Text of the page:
Satellite imagery reveals that a series of large icebergs (B15B in April 2001, C19 in June 2003, and B15A in October 2005) broke up or fractured while exiting the Ross Sea in a narrowly defined area off Cape Adare, Antarctica. Examination of recent swath-mapped bathymetric observations revealed that the principle agent of these breakups is a previously unknown 9 km long ridge with minimum depths of 215 m that we call Davey Shoal. Satellite imagery shows that the icebergs are driven into the shoal by coastal currents that converge over the narrow continental shelf. One of the icebergs, the 120 km by 30 km B15A, was instrumented with a seismograph, GPS, and fluxgate compass. This instrumentation provided a unique opportunity to establish the details of the iceberg kinematics that were not revealed by satellite imagery alone and to correlate seismic events observed both on the iceberg and in the far field during breakup. B15A fractured from multiple strikes against Davey Shoal and the adjacent Possession Islands; these strikes were driven by the combination of tidal currents and the coastal mean flow. The periods of iceberg-sourced seismic radiation were correlated with the strikes. The iceberg- and land-based seismic signals showed that the iceberg fracture, its sliding across the shoals, and the ice-on-ice stick-slip contacts among the postbreakup iceberg fragments generated the strong chaotic and harmonic tremor episodes that were observed at distances as far as the South Pole, where these signals propagated as seismically coupled hydroacoustic T phases.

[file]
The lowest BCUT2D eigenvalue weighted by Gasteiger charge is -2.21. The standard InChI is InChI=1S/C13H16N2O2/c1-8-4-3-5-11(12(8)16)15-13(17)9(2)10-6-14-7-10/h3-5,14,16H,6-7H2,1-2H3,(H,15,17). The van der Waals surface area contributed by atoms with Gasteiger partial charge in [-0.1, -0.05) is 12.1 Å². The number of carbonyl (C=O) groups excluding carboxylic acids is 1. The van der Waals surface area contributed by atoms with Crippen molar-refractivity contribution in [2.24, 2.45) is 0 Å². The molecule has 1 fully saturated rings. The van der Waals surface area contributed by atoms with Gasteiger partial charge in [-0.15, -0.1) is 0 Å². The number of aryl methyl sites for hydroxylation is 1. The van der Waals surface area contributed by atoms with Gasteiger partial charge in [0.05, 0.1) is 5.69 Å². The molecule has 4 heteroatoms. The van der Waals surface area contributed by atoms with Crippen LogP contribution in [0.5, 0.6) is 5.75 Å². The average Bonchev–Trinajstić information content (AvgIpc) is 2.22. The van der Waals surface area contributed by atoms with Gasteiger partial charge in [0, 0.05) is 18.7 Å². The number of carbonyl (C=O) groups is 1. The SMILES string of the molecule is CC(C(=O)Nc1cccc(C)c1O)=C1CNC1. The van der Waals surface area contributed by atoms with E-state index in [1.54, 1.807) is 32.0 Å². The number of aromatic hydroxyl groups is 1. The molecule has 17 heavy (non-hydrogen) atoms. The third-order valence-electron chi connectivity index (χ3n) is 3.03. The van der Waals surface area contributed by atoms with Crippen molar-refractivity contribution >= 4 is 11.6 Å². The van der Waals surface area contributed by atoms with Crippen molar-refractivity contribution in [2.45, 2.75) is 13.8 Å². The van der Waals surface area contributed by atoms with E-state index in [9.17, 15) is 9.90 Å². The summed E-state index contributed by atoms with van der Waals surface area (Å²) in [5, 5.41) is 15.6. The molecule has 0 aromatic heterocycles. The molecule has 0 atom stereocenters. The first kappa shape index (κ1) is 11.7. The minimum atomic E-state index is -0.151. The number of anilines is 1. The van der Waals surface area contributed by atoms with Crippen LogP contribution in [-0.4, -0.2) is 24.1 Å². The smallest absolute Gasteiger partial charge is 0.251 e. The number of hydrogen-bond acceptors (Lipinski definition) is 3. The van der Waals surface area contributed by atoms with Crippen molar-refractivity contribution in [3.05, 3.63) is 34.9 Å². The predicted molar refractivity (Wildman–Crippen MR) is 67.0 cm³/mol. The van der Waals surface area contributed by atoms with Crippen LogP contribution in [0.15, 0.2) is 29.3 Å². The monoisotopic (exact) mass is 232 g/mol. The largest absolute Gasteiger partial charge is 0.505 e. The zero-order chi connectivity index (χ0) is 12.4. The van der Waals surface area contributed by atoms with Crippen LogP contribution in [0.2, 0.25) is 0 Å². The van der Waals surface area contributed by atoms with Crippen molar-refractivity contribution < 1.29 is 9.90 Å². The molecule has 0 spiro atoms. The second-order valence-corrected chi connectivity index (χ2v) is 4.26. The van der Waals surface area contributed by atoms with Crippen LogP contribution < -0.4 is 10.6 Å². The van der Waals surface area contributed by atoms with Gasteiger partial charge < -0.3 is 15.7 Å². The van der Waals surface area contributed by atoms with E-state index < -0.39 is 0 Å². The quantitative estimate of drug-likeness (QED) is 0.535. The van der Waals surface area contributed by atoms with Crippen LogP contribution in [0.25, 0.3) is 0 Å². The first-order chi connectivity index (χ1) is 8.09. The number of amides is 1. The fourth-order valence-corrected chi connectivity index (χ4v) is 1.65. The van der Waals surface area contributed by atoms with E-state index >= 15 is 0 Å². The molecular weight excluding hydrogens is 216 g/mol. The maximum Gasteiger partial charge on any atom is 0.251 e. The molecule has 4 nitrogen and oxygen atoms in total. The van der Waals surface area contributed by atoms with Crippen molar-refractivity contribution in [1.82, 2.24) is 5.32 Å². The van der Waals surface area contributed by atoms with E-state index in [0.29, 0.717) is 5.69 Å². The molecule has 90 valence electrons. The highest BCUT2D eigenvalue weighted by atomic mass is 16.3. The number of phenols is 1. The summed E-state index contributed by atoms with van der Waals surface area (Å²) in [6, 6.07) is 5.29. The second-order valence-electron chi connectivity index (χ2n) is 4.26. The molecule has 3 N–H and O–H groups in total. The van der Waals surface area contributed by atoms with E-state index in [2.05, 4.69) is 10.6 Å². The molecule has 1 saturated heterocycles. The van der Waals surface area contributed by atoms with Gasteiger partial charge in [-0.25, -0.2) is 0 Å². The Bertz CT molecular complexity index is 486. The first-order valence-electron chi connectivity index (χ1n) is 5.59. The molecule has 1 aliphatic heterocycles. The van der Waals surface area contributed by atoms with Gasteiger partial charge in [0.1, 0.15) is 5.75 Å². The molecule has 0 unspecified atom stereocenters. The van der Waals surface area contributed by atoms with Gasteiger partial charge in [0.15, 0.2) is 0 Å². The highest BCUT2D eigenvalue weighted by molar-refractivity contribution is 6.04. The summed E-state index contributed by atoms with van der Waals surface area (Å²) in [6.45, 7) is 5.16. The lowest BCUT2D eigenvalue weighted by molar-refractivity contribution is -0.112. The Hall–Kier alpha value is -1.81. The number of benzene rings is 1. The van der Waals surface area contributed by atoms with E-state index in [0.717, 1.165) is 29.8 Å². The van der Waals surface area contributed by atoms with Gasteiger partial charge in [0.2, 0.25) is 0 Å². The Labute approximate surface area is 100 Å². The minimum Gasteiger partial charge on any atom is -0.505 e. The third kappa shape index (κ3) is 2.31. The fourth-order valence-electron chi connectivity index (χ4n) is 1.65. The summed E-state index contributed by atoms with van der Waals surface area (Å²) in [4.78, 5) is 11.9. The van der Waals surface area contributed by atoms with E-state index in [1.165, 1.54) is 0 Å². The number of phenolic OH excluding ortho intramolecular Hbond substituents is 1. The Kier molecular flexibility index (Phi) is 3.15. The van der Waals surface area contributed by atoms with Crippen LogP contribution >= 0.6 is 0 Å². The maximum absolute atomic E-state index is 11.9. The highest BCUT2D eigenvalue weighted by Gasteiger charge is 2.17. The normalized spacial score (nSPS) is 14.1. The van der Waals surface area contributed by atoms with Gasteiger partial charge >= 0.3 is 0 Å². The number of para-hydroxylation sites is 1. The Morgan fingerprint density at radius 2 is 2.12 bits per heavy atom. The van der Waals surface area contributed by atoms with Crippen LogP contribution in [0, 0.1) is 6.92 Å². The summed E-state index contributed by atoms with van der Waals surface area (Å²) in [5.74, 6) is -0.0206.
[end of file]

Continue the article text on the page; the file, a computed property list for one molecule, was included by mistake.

ASJC Scopus subject areas
- Geochemistry and Petrology
- Earth and Planetary Sciences (miscellaneous)
- Space and Planetary Science